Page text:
A is for accessibility: How to make remote learning work for everyone
Editor’s note: Today is Global Accessibility Awareness Day, and we’ll be sharing resources and tools for education, as well as accessibility features and updates for Android and Google Maps.
When it comes to equity and access in education, nothing is more important than making sure our digital tools are accessible to all learners—especially now as distance learning becomes the norm. I’m a proud member of the disability community, and I come from a family of special education teachers and paraprofessionals. So I’ve seen firsthand how creative educators and digital tools can elevate the learning experience for students with disabilities. It’s been amazing to see how tools like select-to-speak help students improve reading comprehension as they listen while reading along or assist students who have low vision. And tools like voice typing in Docs can greatly benefit students who have physical disabilities that limit their ability to use a keyboard.
This Global Accessibility Awareness Day I'm reminded of how far we’ve come in sharing inclusive tools for people with different abilities. But it doesn’t stop there. Everyday we strive to make our products and tools more inclusive for every learner, everywhere.
Applying technology to accessibility challenges
At Google, we’re always focused on how we can use new technologies, like artificial intelligence, to broaden digital accessibility. Since everyone learns in different ways, we’ve built tools and features right into our products, like G Suite for Education and Chromebooks, that can adapt to a range of needs and learning styles. For learners who are Deaf, hard of hearing, or need extra support to focus, you can turn on live captions in Google Slides and in Google Meet. On Chromebooks, students have access to built-in tools, like screen readers, including ChromeVox and Select-to-speak, and Chromebook apps and extensions from EdTech companies like Don Johnston, Grackle Docs, Crick Software, Scanning Pens and Text Help, with distance learning solutions on the Chromebook App Hub.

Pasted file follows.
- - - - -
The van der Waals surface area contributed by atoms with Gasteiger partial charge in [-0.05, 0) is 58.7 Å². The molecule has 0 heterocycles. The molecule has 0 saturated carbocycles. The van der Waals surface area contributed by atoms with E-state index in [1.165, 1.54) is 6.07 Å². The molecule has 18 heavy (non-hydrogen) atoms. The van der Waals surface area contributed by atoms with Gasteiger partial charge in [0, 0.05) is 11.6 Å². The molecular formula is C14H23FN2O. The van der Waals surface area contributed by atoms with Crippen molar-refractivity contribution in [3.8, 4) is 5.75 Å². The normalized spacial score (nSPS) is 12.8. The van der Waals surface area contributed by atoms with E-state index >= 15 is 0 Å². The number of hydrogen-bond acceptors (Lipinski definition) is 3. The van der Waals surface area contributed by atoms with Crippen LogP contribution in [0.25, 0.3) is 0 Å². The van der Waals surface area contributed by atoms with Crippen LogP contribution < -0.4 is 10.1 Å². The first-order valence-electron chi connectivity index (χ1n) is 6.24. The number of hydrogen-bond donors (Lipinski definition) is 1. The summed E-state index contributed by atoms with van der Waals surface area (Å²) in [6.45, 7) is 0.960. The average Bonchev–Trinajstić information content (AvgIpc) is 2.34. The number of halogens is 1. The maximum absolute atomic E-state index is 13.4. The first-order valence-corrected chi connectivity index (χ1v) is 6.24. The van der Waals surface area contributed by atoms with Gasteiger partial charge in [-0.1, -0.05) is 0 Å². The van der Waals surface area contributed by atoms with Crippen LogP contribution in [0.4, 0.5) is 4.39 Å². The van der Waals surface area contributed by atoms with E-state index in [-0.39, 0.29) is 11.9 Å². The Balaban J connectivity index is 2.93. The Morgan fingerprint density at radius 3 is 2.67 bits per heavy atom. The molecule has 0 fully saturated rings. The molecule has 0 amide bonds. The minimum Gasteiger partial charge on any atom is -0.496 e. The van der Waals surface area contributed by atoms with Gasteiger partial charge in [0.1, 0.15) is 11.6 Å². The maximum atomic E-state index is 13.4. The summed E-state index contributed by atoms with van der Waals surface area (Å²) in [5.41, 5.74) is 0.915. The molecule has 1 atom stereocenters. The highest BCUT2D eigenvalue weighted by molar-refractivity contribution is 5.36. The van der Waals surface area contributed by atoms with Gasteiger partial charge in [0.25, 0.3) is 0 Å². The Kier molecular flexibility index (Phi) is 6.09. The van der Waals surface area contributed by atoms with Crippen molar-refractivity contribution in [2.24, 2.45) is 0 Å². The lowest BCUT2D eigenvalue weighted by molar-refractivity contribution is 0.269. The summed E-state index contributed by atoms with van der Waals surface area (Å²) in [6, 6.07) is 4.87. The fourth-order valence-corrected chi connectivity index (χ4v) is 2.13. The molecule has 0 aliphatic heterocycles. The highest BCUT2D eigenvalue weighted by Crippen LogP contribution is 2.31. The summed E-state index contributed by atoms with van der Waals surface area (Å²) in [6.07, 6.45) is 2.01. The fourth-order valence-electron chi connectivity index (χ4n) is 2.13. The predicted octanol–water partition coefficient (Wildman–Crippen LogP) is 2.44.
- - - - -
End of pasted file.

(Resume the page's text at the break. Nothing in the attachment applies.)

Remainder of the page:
As more students learn from home, we’ve seen how features like these have helped students learn in ways that work best for them.
Helping all students shine during distance learning
Educators and students around the world are using Google tools to make learning more inclusive and accessible. Whether that’s using Sheets to make to-do lists for students, sharing the built-in magnification tools in Chromebooks to help those who are visually impaired, or using voice typing in Google Docs to dictate lesson plans or essays.
In Portage Public Schools in Portage, Michigan, teachers are taking advantage of accessibility features in Meet to help all of their students learn at their own pace. They use live captioning in Meet so that students who are Deaf or hard of hearing can follow along with the lesson. And with the ability to record and save meetings, every student can refer back to the material if they need to.
In Daegu, South Korea, about 100 teachers worked together to quickly build an e-learning content hub that included tools for special education students, such as Meet, Classroom and Translate. “In the epidemic situation, it was very clear that students in special education were placed in the blind spot of learning,” said one Daegu teacher. But thanks to digital accessibility features that were shared with students and parents, the teacher said, “I saw hope.”
Accessibility resources for schools
At a time when digital tools are creating the connection between students, classmates, and teachers, we need to prioritize accessibility so that no student is left behind. The good news is that support and tools are readily available for parents, guardians, educators and students:
The Guardian’s Guide to Accessibility helps parents and guardians learn about the tools their children use in school to learn, and the accessibility features built in.
Google’s Teach from Home website also includes a special Guardian’s Guide for children with disabilities who are learning at home due to COVID-19 school closures.
Educators and education leaders can find more resources on the Google for Education Teacher Center and watch accessibility trainings onYouTube.
The A11y Project website is another great resource with advice for developers of assistive technology, as well as lists and links for tools like screen readers.
Your stories of how technology is making learning accessible for more learners during COVID-19 help us and so many others learn new use cases. Please share how you're using accessibility tools and requests for how we can continue to meet the needs of more learners.